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In 2018, the national venture philanthropy organization New Profit brought together pairs of donors and social entrepreneurs from their community for candid conversations on the future of social problem-solving. These “unlikely duos” were given thought-provoking questions to respond to and discuss on the spot, and we were able to see where a conversation can go when it’s centered on getting to know another person and her or his perspective, rather than the technical aspects of change-making. Relationships are fundamental to problem-solving, and these duos show us the power of two people from different backgrounds sharing insights and ideas on forward-leaning solutions. In Episode Five of this video series, social entrepreneurs Rebecca Onie (co-founder and CEO Emerita, Health Leads) and Laura Weidman Powers ( co-founder, Code2040) discuss the pursuit of social change and transformative leadership. Giving Compass spoke with Onie about the value of shared beliefs, her latest work with The Health Initiative and what donors should know about investing in health.
In a nation that is increasingly divided, finding common ground is more important than ever. Health may be that opportunity to bring people together for a shared purpose.
When asked in a focus group how they would spend $100 to create health in their community, African-American women who registered Democrat and white Republican women all agreed on solutions down to the percentage point: One-third would be spent on healthcare (housing and health centers), while two-thirds would be spent on a combination of access to healthy food (25 percent), affordable housing (19 percent), affordable childcare (14 percent) and the balance on transportation and utilities.
“Across race, gender, socioeconomic status, political party and geography, there was startling alignment around what voters understood was necessary to be healthy,” said Rebecca Onie, co-founder and CEO Emerita of Health Leads, which commissioned this polling. “It signaled the opportunity to marshal a new conversation in this country recognizing that we may be divided on healthcare, [but] we are in fact unified on health.”
This growing alignment led Onie and Rocco Perla, Health Lead’s former president, to co-found The Health Initiative (THI). They aim to elevate the conversation about delivering care based on social determinants.
“How do we begin to chart a course for increased investments in what we know and agree drives health?” said Onie. “The work of The Health Initiative is the next extension of that.”
Health Leads: Connecting Patients to Community Resources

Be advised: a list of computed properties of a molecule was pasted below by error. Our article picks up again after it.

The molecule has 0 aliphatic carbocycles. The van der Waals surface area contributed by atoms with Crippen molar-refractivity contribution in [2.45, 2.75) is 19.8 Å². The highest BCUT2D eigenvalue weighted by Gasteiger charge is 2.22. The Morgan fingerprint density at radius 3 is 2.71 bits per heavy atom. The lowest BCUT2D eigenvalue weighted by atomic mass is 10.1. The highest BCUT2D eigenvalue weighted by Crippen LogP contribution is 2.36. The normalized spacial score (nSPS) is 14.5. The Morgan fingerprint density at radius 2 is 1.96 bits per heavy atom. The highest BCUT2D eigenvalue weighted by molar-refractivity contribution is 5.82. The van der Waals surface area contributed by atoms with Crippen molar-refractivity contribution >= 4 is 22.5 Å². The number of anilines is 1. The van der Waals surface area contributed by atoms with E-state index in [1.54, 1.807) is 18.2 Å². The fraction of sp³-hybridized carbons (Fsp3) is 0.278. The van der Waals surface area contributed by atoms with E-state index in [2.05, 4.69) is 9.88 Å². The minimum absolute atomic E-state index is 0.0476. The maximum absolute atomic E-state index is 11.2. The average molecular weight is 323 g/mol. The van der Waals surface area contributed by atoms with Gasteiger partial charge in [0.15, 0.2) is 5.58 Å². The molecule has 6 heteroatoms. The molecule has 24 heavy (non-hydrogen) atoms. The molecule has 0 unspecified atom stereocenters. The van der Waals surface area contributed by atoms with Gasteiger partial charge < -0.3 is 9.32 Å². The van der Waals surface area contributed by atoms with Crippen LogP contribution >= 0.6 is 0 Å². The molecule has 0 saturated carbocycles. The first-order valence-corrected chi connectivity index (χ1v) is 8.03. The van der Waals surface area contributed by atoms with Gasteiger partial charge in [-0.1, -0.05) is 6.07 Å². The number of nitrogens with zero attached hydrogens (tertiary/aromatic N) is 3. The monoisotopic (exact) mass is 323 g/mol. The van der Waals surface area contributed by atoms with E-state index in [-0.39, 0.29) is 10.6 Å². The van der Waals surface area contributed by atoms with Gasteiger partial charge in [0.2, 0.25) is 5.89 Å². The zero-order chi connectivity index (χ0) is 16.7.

Onie has been driving conversations about social and environmental factors of health and mobilizing communities for two decades. She co-founded the social enterprise Health Leads while she was a college student at Harvard after working as an intern in the housing unit of Greater Boston Legal Services. Onie encountered typical housing-related issues, such as code violations and evictions, but would often find the people she spoke with were dealing with underlying health problems.
“It felt like we were intervening so far downstream in the lives of these families,” she said.
With the permission of Boston City Hospital Chair of Pediatrics Dr. Barry Zuckerberg, Onie spent six months talking to nurses, doctors and others at Boston Medical Center asking what they would provide to patients if they had unlimited resources. Many admitted they knew there were other factors (lack of food, safe housing, etc.) affecting, for example, a child with an ear infection, but their hands were tied.
“Health Leads’ work was really around how you operationalize integrated social needs into care delivery,” Onie said. In other words, creating a system where a doctor could prescribe healthy food and navigate patients to this resource.
In 20 years, Health Leads has evolved — with New Profit’s support — from a direct service model to providing tools, platforms, data and analytics to health systems. Some of this evolution was driven by the Affordable Care Act’s model of rewarding good health outcomes.
“There was a diverse set of actors across the healthcare system whether it was payers, providers, VC firms, red state, blue state, purple state, secretaries of health and human services that increasingly recognized the impact of social needs on care delivery,” Onie said.
How to Make an Impact
With this collective focus on social determinants, there is greater opportunity for donors to invest in systemic change.
Philanthropy continues to put a focus on health. In 2017, giving to health organizations increased by 7.3 percent to $38.27 billion, according to the Giving USA 2018 report, but Onie said these dollars are often spent on the “next program, the next model,” instead of a set of levers that will enable sustained impact over time.
“For the greatest impact, one of the most essential features is that there is alignment among the donor community and a shared commitment,” Onie said.
Removing this fragmentation and asking the right questions will illuminate the power of shared beliefs. It’s then that the real problem solving can begin.
“There’s a profound opportunity in the context of health to be able to nurture, elevate, cultivate, communicate [and] bring people together around these admittedly shared beliefs and with that as the foundation, then begin the work of solving difficult problems,” Onie said.